It’s like vacations, or weekends. Some people look forward to vacations because the rest of life is so stressed and/or unhappy. TGIF became popular because so many people dread Monday and can’t wait for Friday.

    Far better, methinks, to live to the extent possible in contentment, doing what we can to make our day to day lives the sort of life we hope for when we unplug, vacate, or get down with the weekend. There are tradeoffs, for sure. For me, it’s meant choosing to live with less money. A lot less. And I’ll work until I’m not able to, I suppose. But the good news is that I can set my own pace at work, and not be at the beck and call of beeping, whistling and ringing gadgets. Everyone has to find their own way, but it sure works for me.

    • Actually, I, too, am one of those who love my work AND relish being the boss — a really good place to be, huh? It’s just when things get hectic and pressures (many of my own making, I’m afraid) become unbearable that I long for an island some place where it’s just me, the sun, and the lapping waves!

      The older I get (gee, that sounds “old,” doesn’t it?), the more contentment I crave. My work occasionally is such that I don’t get a weekend or a holiday (rather like being in the newspaper biz again!). But websites go down, updates need to be made — right now! — and a novel I’m riding the Struggle Bus to complete is taking way too much time to do so. Sigh. Patience never was my long suit!

      Thanks for showing me how it can be done — and modeling it, too!

    • Two weeks?? I’m not sure I could’ve done that, Monica, and I admire you for doing so. I happen to LOVE my gadgets and wouldn’t want to be without them. It’s just that sometimes, I don’t love them, you know, because they have a way of becoming all-consuming, demanding, and needy! A periodic unplug, then, seems to be the answer. Thanks for dropping by to show me it’s possible!

  4. I’m with you on this! For the next two weekends, I’ll be computer-free. While I’m without the computer, it’s fine… my problem is that I knock myself out trying to catch up when I get back. I need to learn to just let go what I missed and pick up when I get back. I know the world goes on without me, but I just like to keep up with what’s going on. Glad you had a few days off 🙂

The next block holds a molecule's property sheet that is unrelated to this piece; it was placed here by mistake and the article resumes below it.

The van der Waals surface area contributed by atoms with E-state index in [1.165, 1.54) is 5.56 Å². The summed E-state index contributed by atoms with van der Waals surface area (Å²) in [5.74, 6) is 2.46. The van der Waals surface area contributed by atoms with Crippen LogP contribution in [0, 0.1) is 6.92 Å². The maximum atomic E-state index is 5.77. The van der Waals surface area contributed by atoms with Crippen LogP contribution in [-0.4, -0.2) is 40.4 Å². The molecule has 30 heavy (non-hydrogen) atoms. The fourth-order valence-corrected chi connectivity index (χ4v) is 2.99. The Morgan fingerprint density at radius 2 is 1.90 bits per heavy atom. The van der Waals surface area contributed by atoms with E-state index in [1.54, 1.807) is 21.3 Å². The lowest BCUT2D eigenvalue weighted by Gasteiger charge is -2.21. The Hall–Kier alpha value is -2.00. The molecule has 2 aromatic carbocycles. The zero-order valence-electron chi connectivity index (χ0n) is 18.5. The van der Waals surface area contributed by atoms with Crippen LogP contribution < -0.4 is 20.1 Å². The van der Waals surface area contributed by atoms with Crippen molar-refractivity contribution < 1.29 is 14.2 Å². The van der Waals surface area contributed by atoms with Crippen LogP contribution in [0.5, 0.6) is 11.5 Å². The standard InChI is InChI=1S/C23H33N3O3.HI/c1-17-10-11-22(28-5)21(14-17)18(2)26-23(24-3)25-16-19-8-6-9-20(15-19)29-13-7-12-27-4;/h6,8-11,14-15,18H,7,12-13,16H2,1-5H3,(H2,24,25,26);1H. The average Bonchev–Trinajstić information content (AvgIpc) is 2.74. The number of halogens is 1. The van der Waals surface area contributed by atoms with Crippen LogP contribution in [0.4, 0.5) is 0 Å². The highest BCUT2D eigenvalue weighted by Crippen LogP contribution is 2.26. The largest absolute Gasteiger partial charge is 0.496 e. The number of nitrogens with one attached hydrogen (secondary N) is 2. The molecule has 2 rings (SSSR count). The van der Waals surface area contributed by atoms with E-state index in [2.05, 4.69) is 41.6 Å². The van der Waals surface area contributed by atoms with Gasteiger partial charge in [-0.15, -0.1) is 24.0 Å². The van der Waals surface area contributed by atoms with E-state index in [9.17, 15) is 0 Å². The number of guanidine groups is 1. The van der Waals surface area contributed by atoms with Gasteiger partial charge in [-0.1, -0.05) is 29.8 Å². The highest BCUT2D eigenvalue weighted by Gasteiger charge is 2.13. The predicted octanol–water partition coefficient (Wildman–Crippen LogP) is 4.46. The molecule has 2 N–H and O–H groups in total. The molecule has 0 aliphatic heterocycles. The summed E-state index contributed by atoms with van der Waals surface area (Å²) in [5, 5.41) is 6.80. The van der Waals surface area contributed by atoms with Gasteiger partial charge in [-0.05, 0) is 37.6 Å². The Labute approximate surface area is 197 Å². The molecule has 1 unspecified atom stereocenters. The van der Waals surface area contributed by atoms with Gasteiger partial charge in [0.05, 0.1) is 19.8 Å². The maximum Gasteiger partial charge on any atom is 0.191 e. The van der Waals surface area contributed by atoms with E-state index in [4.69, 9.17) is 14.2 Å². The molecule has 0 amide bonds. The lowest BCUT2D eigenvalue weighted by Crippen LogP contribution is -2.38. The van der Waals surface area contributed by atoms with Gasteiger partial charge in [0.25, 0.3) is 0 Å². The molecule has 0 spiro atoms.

• Janna, I share that anxiety — knowing I have to come back and play catch-up is much worse than being unplugged for a bit! I think you’ve got the right idea, though — I tend to READ the posts I’ve missed, but only COMMENT on the most recent ones, when I’ve taken a break. I want to be in the loop, you see, but I don’t want to inconvenience my blogging friends by having to reply to belated comments. Maybe that’s not entirely realistic, but it feels like that to me. Enjoy your free weekends!!

  5. Yes I totally, absolutely, positively agree! And I thank you for the mention, Debbie. I’m glad you got away from the computer screen – we’re better for the walking away because we keep our balance. As you said, no need to spin out of control.

    • You’re most welcome, Barb. Never should we get so busy that we fail to take care of ourselves, and rest is integral to that. Like you said, keeping our balance. Glad you understand — and agree!

  6. I agree with you. I’m shocked at how I have to use all my tech stuff everyday. I haven’t even been crocheting as much. I’m glad you taught yourself a valuable lesson that it’s good to take a break now and then.

    Off subject here. I was thinking of you this weekend. I was telling my son about your photography. He’s one also and has taken some beautiful pictures. I would love for you to see some if I can figure out how to do that.

    • I’d be delighted to see your son’s work, Tanya! Is he making a living at photography, or is it a hobby for now? Best of luck, however he chooses to pursue it.

      I used to crochet, too. My roommate taught me (and my grandma reinforced the lessons). It was so relaxing, and I loved being able to immediately see the fruits of my labors. Sadly, I haven’t done it in a LONG time. You’d think our long, cold winters would be perfect for it, too!

  7. I absolutely do agree, Debbie and need very much to follow your lead on this. “The immediacy of online communication” certainly does take a toll on one’s ability o relax in the moment. The thing is, life goes on with or without us and if we leave for a bit, it’s not hard to pick back up again. Even short breaks away help me. When we went to Italy last September for 11 days, I found out, the world does not stop just because I’m offline! It was very refreshing to not be tethered to all the technology.

    • Thanks for validating my experience, Kathy! Eleven days in Italy sounds heavenly — I know you were too busy soaking up the “motherland” to miss being online. Yes, even a short break now and then serves to refresh us, to give us a clearer view of solving problems, and to spur our creativity. So if I’m not “here” all the time, I’m probably taking a “sanity break,” Ha!